I have to ask my husband3


Q: “Are You Interested in This Promotion?”
A:  “I Have to Ask My Husband”

There is an understanding in many relationships.  When one person does not wish to do something or go somewhere, it is permissible to use the other person as an “out.”

  • “Can you come over and watch the game this weekend?”
  • “Gee, I wish I could, but my wife wants me to spend more time with the kids.”
  • “Do you want to buy my skin care products?”
  • “They sound great, but my husband has been after me to save money.”

At their best, these kinds of responses are polite.  The proposed scenario may inconvenience my partner.  I should ask him or her before I proceed.

However, at their worst, these excuses are disingenuous and disempowering.  Rather than demonstrating your capacity to answer a question straightforwardly, you abandon responsibility and make your partner a pawn.

This practice is especially detrimental in the workplace.

Recently, HR recruiters have reported to us that when women are offered promotions, they frequently say, “I have to ask my husband.”

Whether they mean to or not, women who reply in this way send a signal that they are not as interested in or committed to career advancement.  By comparison, men almost never respond in this fashion.  When considered for promotion, men leave the excuses at the office door.  Women bring them in.  But why?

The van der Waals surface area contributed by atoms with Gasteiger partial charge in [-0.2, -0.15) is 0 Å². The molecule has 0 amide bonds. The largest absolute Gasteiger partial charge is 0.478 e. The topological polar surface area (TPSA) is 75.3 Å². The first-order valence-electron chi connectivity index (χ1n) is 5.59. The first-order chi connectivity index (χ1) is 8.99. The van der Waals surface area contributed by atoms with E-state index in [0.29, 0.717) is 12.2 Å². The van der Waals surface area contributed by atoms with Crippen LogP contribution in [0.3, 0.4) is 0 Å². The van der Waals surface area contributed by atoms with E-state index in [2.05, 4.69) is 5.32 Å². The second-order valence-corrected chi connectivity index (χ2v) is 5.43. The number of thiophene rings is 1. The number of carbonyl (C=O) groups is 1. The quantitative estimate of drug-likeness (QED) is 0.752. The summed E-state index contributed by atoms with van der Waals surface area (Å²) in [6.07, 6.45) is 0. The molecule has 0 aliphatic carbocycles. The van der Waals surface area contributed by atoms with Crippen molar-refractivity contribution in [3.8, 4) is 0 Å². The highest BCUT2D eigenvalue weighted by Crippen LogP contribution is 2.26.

Q: “Are You Interested in This Promotion?”
A:  “Yes, I Am Interested. I’d Like a Day to Consider the Offer.” 

It is important to understand that “I have to ask my husband” can have several interpretations.  Taken literally, it makes a woman seem powerless.  As though she is not in control of her own career trajectory.  It is understandable that Human Resources recruiters could develop biases after repeatedly hearing women answer in this way.  If she really wanted this promotion, she would say so, instead of using her partner as an excuse.

However, “I have to ask my husband” should not be viewed as a deal breaker.  Despite how it sounds, the phrase is not necessarily a sign that a woman is disinterested or any less worthy of a promotion than a man.  Women have their own unconscious biases at work here.  Many women consider themselves caretakers in their homes.  “I have to ask my husband” might simply mean, “I want to think about how this promotion—which may require more responsibility, longer hours, or more travel—will impact my family. I need some time to develop a plan.”  It is likely that men think about these same things when offered promotions, but their own unconscious biases discourage verbalizing such self-revelation.  Instead, men are conditioned to speak more definitively – “Yes, I will take the job” – whether they believe themselves capable or not.

In these situations, transparency and training can help everyone unpack the language of unintentional gender bias in the workplace.



Train the women and men in your workplace about the impact of bias on negotiation and promotion.

Train those in Human Resources to recognize that men and women may respond to offers of career advancement in unintentionally gendered language.  Remind those in positions of management that men and women may be equally qualified for a promotion, but are socially conditioned to respond to praise and leadership very differently.  Work to implement gender-neutral practices.  You might encourage all employees, for example, regardless of gender, to take at least twenty-four hours to consider offers of promotion with their families.

Ready to advance high-potential women into senior leadership?

For more information about our in-house workshops and organizational change work email Celina Guerrero, Director, Business Development at [email protected].

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